There are entire towns in the US build around factories or mines that require manual workforce. For the last decades factories are being automated more and more and if you automate fully such a workplace plenty of people will lose their job and won’t #learntocode. Statistics show that most of towns centered around one automated workplace will turn toward drugs. How unemployment is tied with illegal drug use. Why? Humans need a goal, should it be work, volunteering or creating. Without one most of us feel useless and without a purpose. Additionally, a sole big workplace closing down causes extra mass layoffs, not only the primary worker loses its job, but a shopkeeper, a teacher and a tire shop owner. It is called the ripple effect. A mine closing down = x3 more job loss for a town.

What happen when a factory town closes down Least we forget, Trump won the presidency because he promised to give back the jobs’ lost. Out of the 8.9M promised he created only 154k

Intellectual automation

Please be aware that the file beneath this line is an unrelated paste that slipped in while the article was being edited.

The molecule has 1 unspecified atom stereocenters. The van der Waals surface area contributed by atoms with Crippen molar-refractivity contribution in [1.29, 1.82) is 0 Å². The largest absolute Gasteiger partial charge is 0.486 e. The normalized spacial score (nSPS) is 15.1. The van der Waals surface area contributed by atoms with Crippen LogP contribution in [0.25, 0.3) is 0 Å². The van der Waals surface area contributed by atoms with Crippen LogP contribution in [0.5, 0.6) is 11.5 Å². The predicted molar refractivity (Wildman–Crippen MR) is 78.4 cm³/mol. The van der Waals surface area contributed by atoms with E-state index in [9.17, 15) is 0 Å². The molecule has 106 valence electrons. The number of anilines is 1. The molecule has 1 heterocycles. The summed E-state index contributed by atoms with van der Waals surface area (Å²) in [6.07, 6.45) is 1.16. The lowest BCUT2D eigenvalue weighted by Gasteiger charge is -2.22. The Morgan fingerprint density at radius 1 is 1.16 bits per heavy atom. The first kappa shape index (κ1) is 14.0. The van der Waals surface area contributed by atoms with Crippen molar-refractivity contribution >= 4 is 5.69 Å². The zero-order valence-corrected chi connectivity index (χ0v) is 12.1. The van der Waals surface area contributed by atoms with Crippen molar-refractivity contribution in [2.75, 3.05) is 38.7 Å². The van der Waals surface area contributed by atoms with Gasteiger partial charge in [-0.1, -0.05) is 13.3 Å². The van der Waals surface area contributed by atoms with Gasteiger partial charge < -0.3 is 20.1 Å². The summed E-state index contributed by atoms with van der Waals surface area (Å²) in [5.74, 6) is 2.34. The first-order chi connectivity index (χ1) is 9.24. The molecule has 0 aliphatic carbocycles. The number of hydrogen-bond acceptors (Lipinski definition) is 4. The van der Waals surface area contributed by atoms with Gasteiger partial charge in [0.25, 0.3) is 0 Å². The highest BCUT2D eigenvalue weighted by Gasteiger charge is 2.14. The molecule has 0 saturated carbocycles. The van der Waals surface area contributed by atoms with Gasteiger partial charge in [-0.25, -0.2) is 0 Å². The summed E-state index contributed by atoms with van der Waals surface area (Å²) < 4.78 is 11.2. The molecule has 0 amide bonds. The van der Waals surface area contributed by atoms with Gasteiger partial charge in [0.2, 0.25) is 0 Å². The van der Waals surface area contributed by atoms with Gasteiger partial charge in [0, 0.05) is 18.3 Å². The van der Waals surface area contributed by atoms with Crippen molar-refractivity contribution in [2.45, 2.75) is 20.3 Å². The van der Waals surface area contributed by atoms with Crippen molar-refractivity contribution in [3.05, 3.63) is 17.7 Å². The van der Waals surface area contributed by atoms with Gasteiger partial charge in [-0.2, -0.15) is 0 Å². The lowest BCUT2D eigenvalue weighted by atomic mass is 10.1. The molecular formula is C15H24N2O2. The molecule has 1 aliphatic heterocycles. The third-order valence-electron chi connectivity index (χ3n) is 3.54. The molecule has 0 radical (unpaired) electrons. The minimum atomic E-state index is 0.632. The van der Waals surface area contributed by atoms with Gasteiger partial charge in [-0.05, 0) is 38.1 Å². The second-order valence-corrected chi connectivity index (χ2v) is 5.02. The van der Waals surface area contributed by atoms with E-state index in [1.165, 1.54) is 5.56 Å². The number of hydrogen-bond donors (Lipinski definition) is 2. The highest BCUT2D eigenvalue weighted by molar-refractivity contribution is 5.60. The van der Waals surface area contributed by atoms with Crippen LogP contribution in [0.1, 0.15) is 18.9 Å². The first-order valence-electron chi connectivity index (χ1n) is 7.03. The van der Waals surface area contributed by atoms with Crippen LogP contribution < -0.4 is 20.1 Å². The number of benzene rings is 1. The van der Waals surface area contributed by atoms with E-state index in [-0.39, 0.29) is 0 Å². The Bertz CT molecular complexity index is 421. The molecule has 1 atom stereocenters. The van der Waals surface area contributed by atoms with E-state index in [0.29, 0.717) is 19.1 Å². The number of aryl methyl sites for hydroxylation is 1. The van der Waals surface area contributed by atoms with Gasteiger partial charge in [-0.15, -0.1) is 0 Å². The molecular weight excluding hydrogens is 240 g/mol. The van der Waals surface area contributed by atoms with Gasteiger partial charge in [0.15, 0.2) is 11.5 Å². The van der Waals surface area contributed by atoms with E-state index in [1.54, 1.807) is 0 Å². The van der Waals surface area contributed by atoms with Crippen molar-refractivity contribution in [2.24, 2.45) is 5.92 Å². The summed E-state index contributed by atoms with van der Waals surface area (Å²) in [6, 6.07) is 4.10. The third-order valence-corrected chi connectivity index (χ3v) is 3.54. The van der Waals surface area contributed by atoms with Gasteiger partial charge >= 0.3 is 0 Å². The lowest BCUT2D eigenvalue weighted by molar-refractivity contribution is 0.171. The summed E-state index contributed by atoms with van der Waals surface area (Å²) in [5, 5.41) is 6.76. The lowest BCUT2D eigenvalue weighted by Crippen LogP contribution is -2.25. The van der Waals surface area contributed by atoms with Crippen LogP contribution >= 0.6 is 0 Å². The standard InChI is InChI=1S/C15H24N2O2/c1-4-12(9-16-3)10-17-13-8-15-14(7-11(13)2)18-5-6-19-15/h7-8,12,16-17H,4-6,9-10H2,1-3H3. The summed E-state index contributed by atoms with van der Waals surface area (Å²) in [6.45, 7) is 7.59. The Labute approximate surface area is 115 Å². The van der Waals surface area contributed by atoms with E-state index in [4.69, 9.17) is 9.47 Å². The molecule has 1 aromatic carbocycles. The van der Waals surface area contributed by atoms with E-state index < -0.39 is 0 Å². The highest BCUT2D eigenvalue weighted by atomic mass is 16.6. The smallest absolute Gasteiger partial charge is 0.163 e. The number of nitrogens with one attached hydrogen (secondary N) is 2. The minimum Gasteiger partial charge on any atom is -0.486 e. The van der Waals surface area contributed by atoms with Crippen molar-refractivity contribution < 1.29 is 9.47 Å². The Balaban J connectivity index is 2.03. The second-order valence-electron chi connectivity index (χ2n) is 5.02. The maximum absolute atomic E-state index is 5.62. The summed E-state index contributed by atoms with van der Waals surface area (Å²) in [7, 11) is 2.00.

However, the current automation is not the same as 200 years ago or 100 years ago where industrialization replaced only the physical workforce. The industrial revolution only replaced human muscle power. Humans are not just muscle. We are not just beasts of burden. We have powerful brains, which the industrial revolution did not replace but instead created many new mentally challenging positions for, involving the maintenance, installation, repair and improvement of industrial machinery. Now we see our brains replaced. And I get that, companies to stay afloat need to move with the current and need to R&D cut costing methods like automation. However, it is not a long-term solution because there’s a point where the population had it enough. You, me, everyone around us can only provide manual, intellectual or creative work. If you take the first two how will you pay your rent? Everyone will become artists and sell their artwork? Most society revolt when someone is attacking their family, the helpless or close ones. A famine, a pandemic (in that case…), a natural disaster or shady government are toppled because the citizens doesn’t have enough means to help their families. Why do civilizations collapse.